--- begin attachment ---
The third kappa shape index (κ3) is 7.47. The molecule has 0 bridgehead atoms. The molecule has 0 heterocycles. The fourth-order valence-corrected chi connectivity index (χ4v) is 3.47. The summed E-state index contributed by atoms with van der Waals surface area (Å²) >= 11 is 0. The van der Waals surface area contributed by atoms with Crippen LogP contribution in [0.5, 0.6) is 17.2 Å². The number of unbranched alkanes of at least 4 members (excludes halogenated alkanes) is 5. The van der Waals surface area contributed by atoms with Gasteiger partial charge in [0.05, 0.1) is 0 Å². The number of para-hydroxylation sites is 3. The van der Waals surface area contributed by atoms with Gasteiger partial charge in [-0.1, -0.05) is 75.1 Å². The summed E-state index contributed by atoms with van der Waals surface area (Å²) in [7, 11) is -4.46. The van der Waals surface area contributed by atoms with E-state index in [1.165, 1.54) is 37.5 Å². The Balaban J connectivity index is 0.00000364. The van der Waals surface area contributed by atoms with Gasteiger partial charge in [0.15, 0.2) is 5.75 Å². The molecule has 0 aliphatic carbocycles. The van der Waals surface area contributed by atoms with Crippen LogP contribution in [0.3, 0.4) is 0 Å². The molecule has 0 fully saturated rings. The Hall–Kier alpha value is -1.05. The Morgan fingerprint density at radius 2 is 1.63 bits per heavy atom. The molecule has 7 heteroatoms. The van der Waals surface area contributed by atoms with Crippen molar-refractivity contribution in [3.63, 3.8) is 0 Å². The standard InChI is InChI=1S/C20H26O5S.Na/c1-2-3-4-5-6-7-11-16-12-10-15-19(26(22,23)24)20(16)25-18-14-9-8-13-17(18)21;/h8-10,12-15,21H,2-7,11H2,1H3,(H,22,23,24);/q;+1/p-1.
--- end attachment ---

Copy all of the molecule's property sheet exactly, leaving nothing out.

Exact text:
The third kappa shape index (κ3) is 7.47. The molecule has 0 bridgehead atoms. The molecule has 0 heterocycles. The fourth-order valence-corrected chi connectivity index (χ4v) is 3.47. The summed E-state index contributed by atoms with van der Waals surface area (Å²) >= 11 is 0. The van der Waals surface area contributed by atoms with Crippen LogP contribution in [0.5, 0.6) is 17.2 Å². The number of unbranched alkanes of at least 4 members (excludes halogenated alkanes) is 5. The van der Waals surface area contributed by atoms with Gasteiger partial charge in [0.05, 0.1) is 0 Å². The number of para-hydroxylation sites is 3. The van der Waals surface area contributed by atoms with Gasteiger partial charge in [-0.1, -0.05) is 75.1 Å². The summed E-state index contributed by atoms with van der Waals surface area (Å²) in [7, 11) is -4.46. The van der Waals surface area contributed by atoms with E-state index in [1.165, 1.54) is 37.5 Å². The Balaban J connectivity index is 0.00000364. The van der Waals surface area contributed by atoms with Gasteiger partial charge in [0.15, 0.2) is 5.75 Å². The molecule has 0 aliphatic carbocycles. The van der Waals surface area contributed by atoms with Crippen LogP contribution in [0.3, 0.4) is 0 Å². The molecule has 0 fully saturated rings. The Hall–Kier alpha value is -1.05. The Morgan fingerprint density at radius 2 is 1.63 bits per heavy atom. The molecule has 7 heteroatoms. The van der Waals surface area contributed by atoms with Crippen molar-refractivity contribution in [3.63, 3.8) is 0 Å². The standard InChI is InChI=1S/C20H26O5S.Na/c1-2-3-4-5-6-7-11-16-12-10-15-19(26(22,23)24)20(16)25-18-14-9-8-13-17(18)21;/h8-10,12-15,21H,2-7,11H2,1H3,(H,22,23,24);/q;+1/p-1.